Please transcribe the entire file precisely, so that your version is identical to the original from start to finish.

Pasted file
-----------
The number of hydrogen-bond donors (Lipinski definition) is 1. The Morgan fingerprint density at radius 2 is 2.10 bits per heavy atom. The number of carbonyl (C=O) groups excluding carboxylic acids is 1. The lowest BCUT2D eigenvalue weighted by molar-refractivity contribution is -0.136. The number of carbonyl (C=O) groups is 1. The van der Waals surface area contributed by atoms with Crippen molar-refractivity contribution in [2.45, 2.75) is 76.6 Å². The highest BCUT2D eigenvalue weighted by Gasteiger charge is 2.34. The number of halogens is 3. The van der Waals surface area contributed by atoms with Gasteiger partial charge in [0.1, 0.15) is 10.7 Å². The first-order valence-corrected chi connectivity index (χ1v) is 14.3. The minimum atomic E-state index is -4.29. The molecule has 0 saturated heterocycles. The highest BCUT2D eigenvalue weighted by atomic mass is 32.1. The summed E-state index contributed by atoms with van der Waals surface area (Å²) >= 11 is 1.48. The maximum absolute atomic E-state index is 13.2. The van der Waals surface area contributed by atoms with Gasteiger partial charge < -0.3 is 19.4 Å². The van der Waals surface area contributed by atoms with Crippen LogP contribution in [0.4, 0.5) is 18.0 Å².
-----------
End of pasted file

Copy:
The number of hydrogen-bond donors (Lipinski definition) is 1. The Morgan fingerprint density at radius 2 is 2.10 bits per heavy atom. The number of carbonyl (C=O) groups excluding carboxylic acids is 1. The lowest BCUT2D eigenvalue weighted by molar-refractivity contribution is -0.136. The number of carbonyl (C=O) groups is 1. The van der Waals surface area contributed by atoms with Crippen molar-refractivity contribution in [2.45, 2.75) is 76.6 Å². The highest BCUT2D eigenvalue weighted by Gasteiger charge is 2.34. The number of halogens is 3. The van der Waals surface area contributed by atoms with Gasteiger partial charge in [0.1, 0.15) is 10.7 Å². The first-order valence-corrected chi connectivity index (χ1v) is 14.3. The minimum atomic E-state index is -4.29. The molecule has 0 saturated heterocycles. The highest BCUT2D eigenvalue weighted by atomic mass is 32.1. The summed E-state index contributed by atoms with van der Waals surface area (Å²) >= 11 is 1.48. The maximum absolute atomic E-state index is 13.2. The van der Waals surface area contributed by atoms with Gasteiger partial charge < -0.3 is 19.4 Å². The van der Waals surface area contributed by atoms with Crippen LogP contribution in [0.4, 0.5) is 18.0 Å².